The clinical course of thermal burns

The severity of the clinical picture and the prognosis for thermal injury depend not only on the depth of tissue damage, but equally from the burn area. Long-term clinical experience shows that burns, even surface, and the deeper, become life threatening if they cover more than 25% of the body surface. Therefore, to determine the severity of the animal is very important to know the area and the depth of the burn.

Classification burns

Currently in veterinary practice, the most widespread classification, distinguishing 4 the degree burns: I - erythema - slight swelling of the skin; II - necrosis of the surface layers of the skin, diffuse swelling of the skin and subcutaneous tissue (sometimes blistering); III - skin necrosis and lower fabrics; IV - charring of tissue (body).
This classification reflects only postmortem tissue changes in the degree of their destruction in depth and completely ignores the important factors, such as size of the lesions. Therefore, in our practice we use a combined method of marking burn injury (proposed Yu Yu Dzhanelidze in 1938, at the XXIV all-Union Congress of surgeons) subject area and the extent of involvement in a fraction: the numerator is indicated the size of the burn a percentage of total body surface or in square centimeters, and the denominator of the depth of the burn.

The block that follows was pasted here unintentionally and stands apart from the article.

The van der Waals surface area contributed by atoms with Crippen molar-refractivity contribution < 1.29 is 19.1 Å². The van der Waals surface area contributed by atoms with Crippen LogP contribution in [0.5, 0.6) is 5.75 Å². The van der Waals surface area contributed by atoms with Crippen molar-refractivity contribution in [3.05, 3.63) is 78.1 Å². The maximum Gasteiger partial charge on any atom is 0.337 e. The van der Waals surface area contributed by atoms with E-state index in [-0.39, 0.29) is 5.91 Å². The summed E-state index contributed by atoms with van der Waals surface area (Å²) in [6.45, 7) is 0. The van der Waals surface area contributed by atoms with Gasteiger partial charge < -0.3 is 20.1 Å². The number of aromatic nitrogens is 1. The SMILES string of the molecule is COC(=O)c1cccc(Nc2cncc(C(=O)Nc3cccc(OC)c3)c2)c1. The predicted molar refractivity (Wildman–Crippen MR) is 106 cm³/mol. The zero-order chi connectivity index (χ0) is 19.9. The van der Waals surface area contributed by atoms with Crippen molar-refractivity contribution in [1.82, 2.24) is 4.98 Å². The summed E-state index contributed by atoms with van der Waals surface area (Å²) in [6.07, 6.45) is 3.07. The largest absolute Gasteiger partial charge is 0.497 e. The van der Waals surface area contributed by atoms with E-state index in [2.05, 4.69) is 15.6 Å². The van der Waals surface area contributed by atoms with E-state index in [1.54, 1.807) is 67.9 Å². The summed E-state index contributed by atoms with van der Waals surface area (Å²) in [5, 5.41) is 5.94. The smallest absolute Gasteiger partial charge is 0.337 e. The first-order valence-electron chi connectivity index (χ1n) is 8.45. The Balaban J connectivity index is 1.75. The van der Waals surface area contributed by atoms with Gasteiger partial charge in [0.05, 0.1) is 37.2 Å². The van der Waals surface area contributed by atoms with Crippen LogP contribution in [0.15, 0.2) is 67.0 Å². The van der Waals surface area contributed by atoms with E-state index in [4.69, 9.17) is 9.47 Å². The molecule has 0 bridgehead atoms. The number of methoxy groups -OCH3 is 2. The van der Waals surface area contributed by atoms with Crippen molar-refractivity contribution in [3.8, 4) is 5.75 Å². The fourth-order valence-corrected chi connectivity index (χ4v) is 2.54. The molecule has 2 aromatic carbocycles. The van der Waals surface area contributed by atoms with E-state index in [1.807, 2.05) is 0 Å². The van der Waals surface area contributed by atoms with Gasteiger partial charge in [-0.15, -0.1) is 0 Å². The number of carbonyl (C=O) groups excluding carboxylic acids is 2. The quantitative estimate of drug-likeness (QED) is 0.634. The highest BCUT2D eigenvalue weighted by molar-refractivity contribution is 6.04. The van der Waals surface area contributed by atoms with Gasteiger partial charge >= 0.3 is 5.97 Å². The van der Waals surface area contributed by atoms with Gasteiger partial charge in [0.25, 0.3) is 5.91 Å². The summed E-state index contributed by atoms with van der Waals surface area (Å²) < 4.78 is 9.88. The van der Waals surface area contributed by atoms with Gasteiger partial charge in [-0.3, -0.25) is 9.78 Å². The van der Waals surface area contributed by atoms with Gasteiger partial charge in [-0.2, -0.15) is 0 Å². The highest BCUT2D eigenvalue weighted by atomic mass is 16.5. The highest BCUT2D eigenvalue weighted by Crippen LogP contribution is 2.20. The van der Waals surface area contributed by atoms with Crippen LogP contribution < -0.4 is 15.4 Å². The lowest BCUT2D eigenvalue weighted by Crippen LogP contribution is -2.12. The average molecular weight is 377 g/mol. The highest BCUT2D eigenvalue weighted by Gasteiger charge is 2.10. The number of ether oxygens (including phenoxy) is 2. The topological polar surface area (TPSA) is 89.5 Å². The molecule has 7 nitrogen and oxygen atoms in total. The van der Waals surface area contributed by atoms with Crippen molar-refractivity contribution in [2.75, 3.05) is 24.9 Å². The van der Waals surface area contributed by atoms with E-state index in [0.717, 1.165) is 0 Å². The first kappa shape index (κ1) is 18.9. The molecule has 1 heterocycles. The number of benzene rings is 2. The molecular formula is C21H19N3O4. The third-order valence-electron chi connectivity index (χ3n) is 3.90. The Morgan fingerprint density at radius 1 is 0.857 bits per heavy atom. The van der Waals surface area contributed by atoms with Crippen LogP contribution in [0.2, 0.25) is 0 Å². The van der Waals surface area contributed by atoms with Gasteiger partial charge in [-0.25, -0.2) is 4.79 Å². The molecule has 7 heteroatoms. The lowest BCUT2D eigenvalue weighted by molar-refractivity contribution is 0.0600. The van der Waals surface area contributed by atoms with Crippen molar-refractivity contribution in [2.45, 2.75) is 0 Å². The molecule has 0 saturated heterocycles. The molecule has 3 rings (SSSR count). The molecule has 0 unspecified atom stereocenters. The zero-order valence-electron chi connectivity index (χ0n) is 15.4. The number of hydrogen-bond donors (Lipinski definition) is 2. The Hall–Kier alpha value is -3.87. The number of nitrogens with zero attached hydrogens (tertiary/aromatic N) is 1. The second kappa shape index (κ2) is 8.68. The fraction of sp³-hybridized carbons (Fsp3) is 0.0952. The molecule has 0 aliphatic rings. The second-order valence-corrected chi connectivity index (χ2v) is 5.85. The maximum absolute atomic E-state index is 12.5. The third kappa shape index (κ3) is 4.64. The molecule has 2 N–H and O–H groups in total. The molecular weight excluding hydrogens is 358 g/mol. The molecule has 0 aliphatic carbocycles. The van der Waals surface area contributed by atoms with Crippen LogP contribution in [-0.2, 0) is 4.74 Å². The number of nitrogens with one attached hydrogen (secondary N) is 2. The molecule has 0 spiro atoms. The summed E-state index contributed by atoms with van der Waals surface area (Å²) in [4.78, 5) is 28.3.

In different parts of burnt surface depth of tissue damage may be different. In this case, the denominator indicates some degree burn.
In medical practice became widespread classification burns recommended at the XXVII-th all-Union Congress of surgeons 1960, which divides them according to the depth of the defeat in 4 stages: I-e retama skin with a slightly pronounced edema; II-bubbles that contain liquid; III "A" partial necrosis of the skin, where possible islet epithelization; III B-total necrosis of the skin throughout the entire thickness; IV - skin necrosis and globule-containing tissues of the limbs from moving into gangrene.diagram classification burns
Fig. 1. Classification scheme burns. I, II, III, IV degree burns: 1-epidermal layer; 1 - dermis; 3 - subcutaneous fat; 4 - fascia and smash of deep tissue and sebaceous glands; 6 - sweat glands; in - hair bag; d is fat tissue; d - papillary layer of derma; e - reticular layer of derma; W - granular layer of the epidermis; C - the Horny layer of the epidermis.
There are other, less common, classification burns. So, Boyer (Woah, 1814) proposed to divide them into 3 degrees. Kreibich proposed to distinguish between 5 degrees of burns: I and II coincide with generally accepted classification, III-necrosis of the tops of the papillary layer of the skin, IV-necrosis just papillary layer, V - necrosis with charring tissues.
The surface of minor burns can be measured with great precision on a method of N. N. Postnikova, which is this: take washed the x-ray film (you can use the clear plastic film), sterilize her, carefully obmaua alcohol and impose on the burnt surface. A stick dipped in a solution of methylene blue, Potanina or tincture of iodine put the contours of the burn. Then the film is placed on a grid with divisions on a square centimeters or on graph paper and calculate the area circled on the blue surface of the film. With extensive lesions of the burned surface is measured with a ruler or measuring tape. Defining the area of damage and knowing the total area of the skin of the animal, you can calculate the percentage of burnt surface to the total body surface. The total surface of the skin can be defined, knowing the weight of the animal.